Fighting persists in South Sudan despite peace treaty

A peace agreement was signed between factions of the ruling party in August 2015.

A peace agreement was signed between factions of the ruling party in August 2015.

One of the world’s youngest nations is still riven by conflict after delays in setting up the unity government, the Red Cross reports.

South Sudan’s people are still being killed and injured, even though more than six months have passed since a peace agreement was signed between factions of the ruling party.

This week Juerg Eglin, the International Committee of the Red Cross’s head of delegation in South Sudan, said it would take time for the August 2015 peace agreement to change things on the ground, but a positive spin-off was the country would soon have a transitional government.

“Fighting has subsided in more contested areas in the past few months due to the peace agreement, but … other areas of hot spots [have flared] up, causing injuries and seeing people getting killed,” Eglin told journalists at a briefing in Pretoria.

“Unfortunately this won’t just disappear. Displacement is a mid- to long-term issue,” he said, adding that “the humanitarian situation will be difficult for months or years to come”.

War broke out in December 2013 after Vice-President Riek Machar rebelled against President Salva Kiir. The conflict has displaced more than two million people and more than 50 000 people have reportedly been killed.

In it for the long haul
The Red Cross, other than providing emergency aid during times of war, would also look at training nurses and establishing hospitals and providing other services, Eglin said, “to see that our aid fits into the broader picture”.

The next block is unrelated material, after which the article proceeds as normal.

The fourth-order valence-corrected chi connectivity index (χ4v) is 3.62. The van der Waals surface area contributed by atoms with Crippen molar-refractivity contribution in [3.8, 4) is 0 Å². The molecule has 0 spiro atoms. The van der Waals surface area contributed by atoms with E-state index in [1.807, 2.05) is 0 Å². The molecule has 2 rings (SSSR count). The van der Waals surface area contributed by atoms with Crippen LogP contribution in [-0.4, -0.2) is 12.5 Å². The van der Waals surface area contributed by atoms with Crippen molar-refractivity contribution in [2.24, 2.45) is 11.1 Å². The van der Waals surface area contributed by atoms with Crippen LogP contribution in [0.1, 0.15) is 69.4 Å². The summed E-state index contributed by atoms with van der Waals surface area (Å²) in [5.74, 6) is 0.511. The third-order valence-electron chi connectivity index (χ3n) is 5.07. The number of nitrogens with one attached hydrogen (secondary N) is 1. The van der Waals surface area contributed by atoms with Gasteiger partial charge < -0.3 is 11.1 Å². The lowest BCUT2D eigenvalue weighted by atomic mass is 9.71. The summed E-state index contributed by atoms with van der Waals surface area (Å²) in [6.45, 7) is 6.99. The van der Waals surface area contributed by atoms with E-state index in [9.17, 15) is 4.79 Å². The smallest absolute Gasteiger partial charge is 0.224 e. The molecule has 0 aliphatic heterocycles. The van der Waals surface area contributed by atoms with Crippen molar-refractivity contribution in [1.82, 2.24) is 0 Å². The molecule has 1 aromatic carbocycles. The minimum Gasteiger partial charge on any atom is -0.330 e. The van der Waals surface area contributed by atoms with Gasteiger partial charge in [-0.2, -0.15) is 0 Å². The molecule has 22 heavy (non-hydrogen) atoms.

For instance, the Red Cross would offer support with the functioning, management, capacity and budgets of the new hospitals being built, he said.

The organisation has already vaccinated about a million head of cattle and helped with the feed for livestock. “People depend on these as their main source of income and livelihood,” he said.

Eglin said the Red Cross, which has 200 international and 800 local staff members in South Sudan, was generally given a warm welcome because it had been working in the country for many years.

But there was disquiet among nongovernmental organisations about a Bill the government was passing to regulate the aid industry. Despite the fact that government had a right to know what each organisation was doing in the country, “we feel it comes with some constraints and restrictions, and has a negative undertone”, he said.

Unity deferred
There has also been a delay in establishing a government of national unity, because Machar, the newly reappointed first vice-president and former rebel leader, has refused to return to the capital, Juba.

Machar said the city first had to be demilitarised and his troops should be allowed to establish themselves there for his protection. The Voice of America reported on Tuesday that there had been delays in transporting and settling in the troops.

Eglin added that in addition to the political issues there were physical difficulties in gaining access to some areas, because there is only 60km of tarred road in the country and movement is further complicated when it rains.

South Sudan is the Red Cross’s second-largest aid operation after Syria, with a budget of $130?million.

Founded in 2011 after becoming independent from the north, South Sudan is one of the world’s youngest countries.

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